One thing to note: using this backdoor Roth technique doesn’t necessarily mean it’s going to be a 100% tax-free. This can get really tricky so if you’re struggling with this, definitely talk to an accountant. But here’s an example to help you better understand.

If you have contributions in the amount of $5000 in a nondeductible IRA and $15,000 in contributions from a time when you made deductible IRA contributions, you’ll only be able to maintain 25% of your backdoor Roth contributions as tax-free. The other 75% of the contribution is going to be taxable.

This is very tricky to say the least but this conversion is also quite rewarding. If you are struggling, contact a financial advisor to get help from someone who better understands the pitfalls and rules of this investment type.

Nondeductible IRA Risks

Money Stack

When you can immediately convert your nondeductible IRA to a Roth IRA this is a great investment opportunity. Nondeductible IRAs that are permanent do have certain risks though.

As an example, if you somehow failed to separate your nondeductible and deductible contributions, it’s very possible that you’ll end up paying more taxes than you initially intended. Because you blended these contributions, it’s very hard to keep straight the two different options.

But it certainly is possible – you just have to be meticulous when tracking your contributions. You need to divide contributions that are nondeductible by your total contributions to every one of your IRAs to determine the right percentage that represents the contributions that you’ve made after taxes. Because you aren’t supposed to pay taxes on income that was already taxed.

You should make it a point to file form 8606 every year when you make after-tax contributions to an IRA that is nondeductible. By filing this form, the IRS will have a record of these contributions on hand which they can use to help calculate your taxes when you are retired.

When you begin taking retirement distributions, you will have to begin paying taxes based on your tax bracket. If you earn a high amount of money, this is going to be an elevated tax rate. In fact, putting your money in a taxable account with tax loss harvesting might be a better option. Long-term capital gains taxes are more favorable than high income tax rates.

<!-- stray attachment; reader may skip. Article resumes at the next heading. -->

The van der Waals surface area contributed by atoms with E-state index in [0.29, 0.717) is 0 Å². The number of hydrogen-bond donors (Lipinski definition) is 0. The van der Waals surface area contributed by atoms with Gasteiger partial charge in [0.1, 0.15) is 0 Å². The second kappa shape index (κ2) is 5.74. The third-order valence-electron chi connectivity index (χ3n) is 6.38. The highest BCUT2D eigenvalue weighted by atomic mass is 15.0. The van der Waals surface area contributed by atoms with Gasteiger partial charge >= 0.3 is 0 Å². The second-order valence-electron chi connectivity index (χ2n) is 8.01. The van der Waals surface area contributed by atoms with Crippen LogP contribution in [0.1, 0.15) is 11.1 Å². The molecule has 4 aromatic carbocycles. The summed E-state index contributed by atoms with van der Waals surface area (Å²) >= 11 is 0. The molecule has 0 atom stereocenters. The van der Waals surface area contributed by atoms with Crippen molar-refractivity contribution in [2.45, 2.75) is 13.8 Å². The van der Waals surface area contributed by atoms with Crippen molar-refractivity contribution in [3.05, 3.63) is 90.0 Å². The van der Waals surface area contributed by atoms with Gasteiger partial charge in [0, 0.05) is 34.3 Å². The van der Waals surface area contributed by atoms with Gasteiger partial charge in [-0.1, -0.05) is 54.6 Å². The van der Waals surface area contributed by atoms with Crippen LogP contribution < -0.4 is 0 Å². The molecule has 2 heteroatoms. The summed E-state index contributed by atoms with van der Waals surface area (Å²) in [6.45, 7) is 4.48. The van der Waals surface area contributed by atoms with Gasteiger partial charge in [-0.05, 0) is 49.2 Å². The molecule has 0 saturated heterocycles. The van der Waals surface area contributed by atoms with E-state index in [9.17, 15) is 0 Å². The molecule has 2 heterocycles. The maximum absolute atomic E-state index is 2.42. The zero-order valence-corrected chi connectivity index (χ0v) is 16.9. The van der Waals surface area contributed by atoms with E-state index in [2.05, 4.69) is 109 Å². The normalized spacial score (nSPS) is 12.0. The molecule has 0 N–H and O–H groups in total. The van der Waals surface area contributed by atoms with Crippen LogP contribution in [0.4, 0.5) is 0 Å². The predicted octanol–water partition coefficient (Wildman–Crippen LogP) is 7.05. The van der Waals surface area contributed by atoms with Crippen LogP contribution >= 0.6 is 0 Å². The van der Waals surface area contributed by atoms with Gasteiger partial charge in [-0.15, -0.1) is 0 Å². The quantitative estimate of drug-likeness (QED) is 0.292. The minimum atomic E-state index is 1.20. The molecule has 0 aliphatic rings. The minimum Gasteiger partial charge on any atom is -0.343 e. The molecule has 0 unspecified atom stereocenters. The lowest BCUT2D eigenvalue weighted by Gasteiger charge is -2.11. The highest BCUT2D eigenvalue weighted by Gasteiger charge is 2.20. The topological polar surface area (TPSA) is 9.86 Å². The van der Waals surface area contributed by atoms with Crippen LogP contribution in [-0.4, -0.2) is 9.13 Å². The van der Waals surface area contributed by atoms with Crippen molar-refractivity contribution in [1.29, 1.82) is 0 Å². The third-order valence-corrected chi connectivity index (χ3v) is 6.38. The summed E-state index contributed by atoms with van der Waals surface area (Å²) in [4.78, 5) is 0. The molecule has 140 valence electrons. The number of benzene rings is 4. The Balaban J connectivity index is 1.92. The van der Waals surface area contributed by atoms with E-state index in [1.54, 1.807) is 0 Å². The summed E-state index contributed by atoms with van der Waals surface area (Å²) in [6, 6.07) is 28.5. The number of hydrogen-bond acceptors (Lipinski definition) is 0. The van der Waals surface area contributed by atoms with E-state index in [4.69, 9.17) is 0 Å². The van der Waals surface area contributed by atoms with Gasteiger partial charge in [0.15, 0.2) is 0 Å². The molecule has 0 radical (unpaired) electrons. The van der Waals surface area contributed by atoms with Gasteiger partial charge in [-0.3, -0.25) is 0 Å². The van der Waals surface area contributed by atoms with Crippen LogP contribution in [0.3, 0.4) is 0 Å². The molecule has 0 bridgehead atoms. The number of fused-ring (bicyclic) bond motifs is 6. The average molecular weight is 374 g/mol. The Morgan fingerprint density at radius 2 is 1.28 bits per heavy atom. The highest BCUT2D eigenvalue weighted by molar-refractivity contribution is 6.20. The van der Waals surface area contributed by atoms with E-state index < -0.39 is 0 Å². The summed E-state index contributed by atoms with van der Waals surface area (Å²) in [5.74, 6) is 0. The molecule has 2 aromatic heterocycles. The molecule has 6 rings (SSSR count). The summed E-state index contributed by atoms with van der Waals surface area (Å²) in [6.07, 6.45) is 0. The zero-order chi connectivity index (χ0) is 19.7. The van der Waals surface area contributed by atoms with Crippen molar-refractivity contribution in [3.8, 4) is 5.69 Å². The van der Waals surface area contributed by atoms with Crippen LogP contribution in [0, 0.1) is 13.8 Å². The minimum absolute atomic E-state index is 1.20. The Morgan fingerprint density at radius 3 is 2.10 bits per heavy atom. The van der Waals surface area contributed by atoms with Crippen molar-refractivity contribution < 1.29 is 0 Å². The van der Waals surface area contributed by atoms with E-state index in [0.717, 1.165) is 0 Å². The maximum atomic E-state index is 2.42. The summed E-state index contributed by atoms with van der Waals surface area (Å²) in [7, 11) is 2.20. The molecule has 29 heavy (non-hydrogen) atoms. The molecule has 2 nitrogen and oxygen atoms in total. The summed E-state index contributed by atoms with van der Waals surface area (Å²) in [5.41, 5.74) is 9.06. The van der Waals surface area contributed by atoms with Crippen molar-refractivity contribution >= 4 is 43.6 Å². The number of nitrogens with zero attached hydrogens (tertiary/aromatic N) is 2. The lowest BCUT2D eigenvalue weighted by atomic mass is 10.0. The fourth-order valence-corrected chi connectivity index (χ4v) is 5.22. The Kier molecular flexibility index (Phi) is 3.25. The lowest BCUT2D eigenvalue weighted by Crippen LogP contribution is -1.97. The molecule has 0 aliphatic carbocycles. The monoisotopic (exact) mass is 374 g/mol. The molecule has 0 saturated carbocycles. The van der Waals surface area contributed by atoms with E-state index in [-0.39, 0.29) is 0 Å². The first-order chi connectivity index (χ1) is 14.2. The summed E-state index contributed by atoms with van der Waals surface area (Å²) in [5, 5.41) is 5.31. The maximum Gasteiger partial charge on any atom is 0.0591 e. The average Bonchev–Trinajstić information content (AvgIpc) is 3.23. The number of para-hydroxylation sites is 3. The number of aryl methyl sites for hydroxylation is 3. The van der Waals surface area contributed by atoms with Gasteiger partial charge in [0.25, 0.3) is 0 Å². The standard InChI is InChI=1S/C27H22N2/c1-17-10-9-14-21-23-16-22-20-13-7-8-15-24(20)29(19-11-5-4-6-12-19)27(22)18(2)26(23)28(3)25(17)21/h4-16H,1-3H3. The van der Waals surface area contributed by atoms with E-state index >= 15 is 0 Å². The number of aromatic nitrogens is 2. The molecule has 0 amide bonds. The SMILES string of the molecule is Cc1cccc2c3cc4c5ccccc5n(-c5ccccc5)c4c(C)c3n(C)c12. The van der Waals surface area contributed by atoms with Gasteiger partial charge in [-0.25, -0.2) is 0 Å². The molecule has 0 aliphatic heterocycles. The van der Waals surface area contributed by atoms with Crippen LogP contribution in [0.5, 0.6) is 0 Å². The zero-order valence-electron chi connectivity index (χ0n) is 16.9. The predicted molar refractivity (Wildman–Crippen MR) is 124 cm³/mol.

Final Thoughts

Do you earn a large income? Are you looking to save money for your retirement? Are you hoping to make the most of the current tax advantages? Making nondeductible IRA contributions is the best way to initiate backdoor Roth conversion and protect your retirement savings from additional taxation. But you definitely need to weigh the risks if you’re thinking about making long term nondeductible IRA contributions so definitely keep that in mind.

Preparing for Retirement

  • Determine the amount of money you’ll need to retire in comfort. If your employer offers 401(k) matching take advantage of it.
  • Contact a financial advisor. They will help you get your retirement goals on track so you can retire comfortably when the time comes to leave the workforce for good.

If you liked this article, make sure to come back soon and check out my latest updates.  I have some very solid guest contributors coming to add a lot more depth to the site in coming months, so stand by, you are in for a real treat.

Tim Schmidt

About 

A Florida-based Entrepreneur, Author, and Life Hacker, Tim Schmidt decided to take control of his retirement portfolio several years ago by setting up a self-directed IRA. This blog shares his thoughts and opinions on the top of retirement and investments. You can follow his career and travels on his Official Website as well as on his Instagram page.

Money MGMT.